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You won’t regret choosing today’s story.

The Choices We Make
[Equestria Girls] • 5,146 words

Every Friday, from five in the afternoon to eleven at night, Pinkie Pie does volunteer work. She doesn’t have to do it, the world won’t stop if she doesn’t, but she chooses to do it anyway. Even if it’s doing seemingly insignificant little things.

After all, the best ways to help aren’t always with grand gestures, but with the little things in life.

FROM THE CURATORS: When Horizon first nominated Monochromatic’s The Enchanted Library for consideration by his fellow curators, he realized that adding 343,000 words to our already-overflowing list of stories might not work out in the timeliest of manners. The rest of us reluctantly agreed — as AugieDog put it, “our unrelenting schedule demands that it be fed.”

So Horizon nominated this lovely story as well. “This didn’t repeatedly reduce me to tears the way The Enchanted Library did,” he said, “but it’s an equally worthy feature as a bite-sized package overflowing with heart.” And this time, the rest of us enthusiastically agreed. “Safe to say,” Present Perfect wrote, “this punched me in the gut more than once,” while AugieDog found himself “hard-pressed to think of a better piece of Equestria Girls fanfiction.”

“The character writing,” AugieDog went on, “just shines from the easy rapport of Pinkie, Rarity, and Rainbow to the OCs we meet at the call center,” and Present Perfect added, “I can’t remember the last time I read a story about supporting supporters, and I am floored by the amount of sympathy this story has for literally everyone in it.” Horizon praised the story’s “amazing verisimilitude as it examines the ‘behind the scenes’ of the job” and pointed out “an author’s note about the research they did to get the details right.”

So read on for our author interview, in which Monochromatic discusses RariTwi, Barney the Dinosaur’s act of passion, the undying drive to create, and just a little more RariTwi.


 

Give us the standard biography.

Can I just say RariTwi is me and I am RariTwi and be done with it? Biographies are awkward. Or maybe I’m awkward. Maybe both. Probably both. I am also very dramatic, which is why I love Rarity.

Up until seven months ago, a few months before turning twenty-four, I’d lived in Mexico City my entire life. It is a magnificent place led by corruption, passion, love, and lots of Tequila. My mother, a frighteningly smart interpreter from New York who hates Mexico but married a mexican, made it her life’s mission that her two children spoke English as fluently as they did Spanish. I think she did all right, but she says I say ‘like’ too much, which is, like, so not true. Like, maybe sometimes, but, like, not always.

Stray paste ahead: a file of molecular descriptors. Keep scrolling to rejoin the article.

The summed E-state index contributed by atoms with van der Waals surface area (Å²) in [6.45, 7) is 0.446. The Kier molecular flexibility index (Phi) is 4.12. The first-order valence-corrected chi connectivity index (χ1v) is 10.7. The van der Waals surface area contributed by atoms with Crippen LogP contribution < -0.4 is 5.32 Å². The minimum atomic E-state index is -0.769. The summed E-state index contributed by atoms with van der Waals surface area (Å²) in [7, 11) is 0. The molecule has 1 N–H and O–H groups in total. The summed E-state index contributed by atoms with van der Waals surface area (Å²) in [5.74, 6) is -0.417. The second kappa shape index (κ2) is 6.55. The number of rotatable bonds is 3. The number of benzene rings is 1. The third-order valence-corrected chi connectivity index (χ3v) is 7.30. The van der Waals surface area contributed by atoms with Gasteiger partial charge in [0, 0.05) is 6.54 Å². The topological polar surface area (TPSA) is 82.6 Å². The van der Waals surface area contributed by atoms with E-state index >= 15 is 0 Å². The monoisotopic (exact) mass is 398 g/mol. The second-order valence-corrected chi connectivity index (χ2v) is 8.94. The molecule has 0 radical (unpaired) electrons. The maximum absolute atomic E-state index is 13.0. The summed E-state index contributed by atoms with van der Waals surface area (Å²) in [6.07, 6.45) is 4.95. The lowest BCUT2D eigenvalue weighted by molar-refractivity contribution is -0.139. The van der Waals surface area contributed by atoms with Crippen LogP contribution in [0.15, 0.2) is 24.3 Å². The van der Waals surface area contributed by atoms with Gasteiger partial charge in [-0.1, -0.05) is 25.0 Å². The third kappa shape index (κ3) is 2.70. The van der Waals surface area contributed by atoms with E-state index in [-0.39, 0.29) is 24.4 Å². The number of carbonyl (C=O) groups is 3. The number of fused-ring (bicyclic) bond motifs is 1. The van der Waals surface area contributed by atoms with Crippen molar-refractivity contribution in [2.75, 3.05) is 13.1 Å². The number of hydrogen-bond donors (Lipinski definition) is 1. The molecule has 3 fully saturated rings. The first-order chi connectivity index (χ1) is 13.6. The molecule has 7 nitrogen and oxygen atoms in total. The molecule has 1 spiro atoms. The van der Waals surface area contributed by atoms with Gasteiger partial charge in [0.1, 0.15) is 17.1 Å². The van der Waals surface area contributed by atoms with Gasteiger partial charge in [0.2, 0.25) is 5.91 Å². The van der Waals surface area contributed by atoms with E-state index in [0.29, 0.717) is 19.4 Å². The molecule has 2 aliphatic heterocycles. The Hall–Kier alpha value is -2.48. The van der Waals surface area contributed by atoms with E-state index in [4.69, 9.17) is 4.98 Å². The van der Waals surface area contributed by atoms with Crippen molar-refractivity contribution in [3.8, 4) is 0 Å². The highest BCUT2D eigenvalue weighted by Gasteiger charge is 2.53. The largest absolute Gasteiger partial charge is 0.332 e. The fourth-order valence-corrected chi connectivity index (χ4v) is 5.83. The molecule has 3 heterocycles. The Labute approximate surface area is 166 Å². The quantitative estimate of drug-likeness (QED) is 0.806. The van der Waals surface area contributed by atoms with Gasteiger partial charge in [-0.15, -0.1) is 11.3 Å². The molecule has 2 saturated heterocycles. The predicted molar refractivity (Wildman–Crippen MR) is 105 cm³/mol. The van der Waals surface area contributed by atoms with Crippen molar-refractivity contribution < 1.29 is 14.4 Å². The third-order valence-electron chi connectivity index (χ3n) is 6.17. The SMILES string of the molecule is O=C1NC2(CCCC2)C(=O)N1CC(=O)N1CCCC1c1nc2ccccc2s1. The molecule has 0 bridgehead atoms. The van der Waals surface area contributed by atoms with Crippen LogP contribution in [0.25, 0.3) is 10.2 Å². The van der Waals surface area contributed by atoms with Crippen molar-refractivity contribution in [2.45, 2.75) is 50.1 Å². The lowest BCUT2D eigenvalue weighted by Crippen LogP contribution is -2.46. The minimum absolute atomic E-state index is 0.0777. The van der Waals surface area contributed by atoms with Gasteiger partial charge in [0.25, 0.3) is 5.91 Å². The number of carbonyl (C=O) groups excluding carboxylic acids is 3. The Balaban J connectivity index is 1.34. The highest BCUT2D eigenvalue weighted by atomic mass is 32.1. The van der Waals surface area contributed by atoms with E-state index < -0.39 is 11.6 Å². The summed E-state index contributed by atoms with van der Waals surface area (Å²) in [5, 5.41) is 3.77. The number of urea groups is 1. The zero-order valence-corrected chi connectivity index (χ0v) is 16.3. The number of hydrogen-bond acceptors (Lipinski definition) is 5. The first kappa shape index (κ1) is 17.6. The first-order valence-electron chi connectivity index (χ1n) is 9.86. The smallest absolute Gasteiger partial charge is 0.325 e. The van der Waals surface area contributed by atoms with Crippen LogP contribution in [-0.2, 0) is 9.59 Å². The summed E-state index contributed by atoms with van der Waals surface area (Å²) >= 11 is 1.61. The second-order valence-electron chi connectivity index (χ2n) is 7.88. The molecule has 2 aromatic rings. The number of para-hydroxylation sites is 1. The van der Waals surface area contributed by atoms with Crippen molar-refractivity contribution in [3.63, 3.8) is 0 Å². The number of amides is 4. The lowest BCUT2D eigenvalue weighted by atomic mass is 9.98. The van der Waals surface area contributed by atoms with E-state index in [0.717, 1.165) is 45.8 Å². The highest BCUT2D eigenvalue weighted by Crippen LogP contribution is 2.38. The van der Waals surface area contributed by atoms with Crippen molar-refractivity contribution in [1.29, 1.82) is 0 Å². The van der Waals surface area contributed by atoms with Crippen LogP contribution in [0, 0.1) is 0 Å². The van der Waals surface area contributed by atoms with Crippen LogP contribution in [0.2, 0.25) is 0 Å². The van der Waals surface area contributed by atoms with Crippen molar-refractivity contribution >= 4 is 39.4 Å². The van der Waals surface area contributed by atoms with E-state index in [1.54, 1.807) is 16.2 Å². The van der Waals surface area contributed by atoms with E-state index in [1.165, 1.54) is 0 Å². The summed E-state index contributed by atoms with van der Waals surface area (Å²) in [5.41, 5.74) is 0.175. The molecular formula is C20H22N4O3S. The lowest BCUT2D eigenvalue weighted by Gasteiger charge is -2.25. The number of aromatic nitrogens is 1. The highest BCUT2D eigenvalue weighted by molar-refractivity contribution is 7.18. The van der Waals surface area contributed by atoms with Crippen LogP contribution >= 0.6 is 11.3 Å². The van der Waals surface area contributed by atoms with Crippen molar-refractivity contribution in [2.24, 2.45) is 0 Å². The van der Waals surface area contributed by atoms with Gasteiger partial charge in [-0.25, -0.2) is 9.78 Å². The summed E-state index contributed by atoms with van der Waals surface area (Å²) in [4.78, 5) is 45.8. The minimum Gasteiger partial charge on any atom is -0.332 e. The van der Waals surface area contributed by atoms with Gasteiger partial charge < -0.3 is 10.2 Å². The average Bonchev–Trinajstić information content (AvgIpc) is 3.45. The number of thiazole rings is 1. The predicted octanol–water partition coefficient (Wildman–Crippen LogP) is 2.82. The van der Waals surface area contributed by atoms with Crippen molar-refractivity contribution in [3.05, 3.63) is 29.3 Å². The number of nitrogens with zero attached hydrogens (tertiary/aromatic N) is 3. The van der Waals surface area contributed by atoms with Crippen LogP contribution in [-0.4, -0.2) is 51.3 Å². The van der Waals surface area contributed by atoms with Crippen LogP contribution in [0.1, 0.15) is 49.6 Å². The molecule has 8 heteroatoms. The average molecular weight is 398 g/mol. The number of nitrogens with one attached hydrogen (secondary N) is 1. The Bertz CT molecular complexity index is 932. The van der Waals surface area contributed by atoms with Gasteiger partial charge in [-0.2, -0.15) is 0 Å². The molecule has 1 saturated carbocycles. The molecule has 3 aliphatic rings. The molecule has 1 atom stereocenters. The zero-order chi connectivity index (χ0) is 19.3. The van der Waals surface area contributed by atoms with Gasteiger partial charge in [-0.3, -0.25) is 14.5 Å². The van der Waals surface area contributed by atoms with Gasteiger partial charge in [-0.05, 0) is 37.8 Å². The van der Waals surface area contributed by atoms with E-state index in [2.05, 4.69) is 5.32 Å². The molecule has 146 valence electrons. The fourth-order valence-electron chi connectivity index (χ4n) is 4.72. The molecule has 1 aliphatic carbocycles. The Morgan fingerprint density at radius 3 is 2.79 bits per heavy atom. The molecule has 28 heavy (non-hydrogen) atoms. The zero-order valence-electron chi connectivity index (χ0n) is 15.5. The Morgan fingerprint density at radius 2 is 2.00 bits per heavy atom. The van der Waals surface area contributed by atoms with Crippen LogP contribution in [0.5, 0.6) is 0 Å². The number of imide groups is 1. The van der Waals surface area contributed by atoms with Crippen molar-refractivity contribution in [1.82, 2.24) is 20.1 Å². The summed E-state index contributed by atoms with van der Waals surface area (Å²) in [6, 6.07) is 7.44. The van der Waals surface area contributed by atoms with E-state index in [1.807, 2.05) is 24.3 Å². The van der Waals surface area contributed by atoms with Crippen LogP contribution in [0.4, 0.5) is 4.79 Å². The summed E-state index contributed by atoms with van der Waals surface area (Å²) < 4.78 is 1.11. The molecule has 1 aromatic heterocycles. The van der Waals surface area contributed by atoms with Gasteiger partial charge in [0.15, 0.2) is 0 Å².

I don’t think I ever wanted to be a writer so much as it was the inevitable consequence of being a shipper. My first fanfiction ever was published in 2008 for the Pokemon fandom, and after I got 5 positive reviews and three likes, clearly I was better than Hemingway and my destiny was to write novels and be wildly successful. People would look at me in the street and whisper, “it’s that girl with the fics!”

I was bullied a lot as a kid. It’s sad, but that’s the hand I was dealt. Children are terribly cruel, and I went from being the confident class clown to the terrified shy girl in the corner, so I submerged myself in the internet, fandoms, and fanfiction. I was in the Futurama fandom for a few years, so entrenched in it I could recite entire episodes. I also shipped the ships no one cared about, because clearly I’m a masochist. After that, I moved into the Homestuck fandom for a few years, and halfway through, I watched My Little Pony.

I thought it was cute. The characters were nicely written, the lessons heartfelt, and the white pony with the posh voice was amazing. Yet, I had three golden rules to prevent myself from getting invested. The first, I would only look for drawings. The second, I would not write Fanfiction for it. And the third, I would under no circumstance whatsoever ship anything.

I dabbled in a few fics, told myself I wasn’t invested, and then I read “Ardensfax’s “The Shadow of a Doubt” and it’s like I was dragged kicking and screaming into the pits of shipping hell, and though I’m sure Arden will never, ever, ever read this, god damn you, Arden. You did this to me. I was happy casually shipping RariJack and not writing fics, and look at me now LOOK AT ME NOW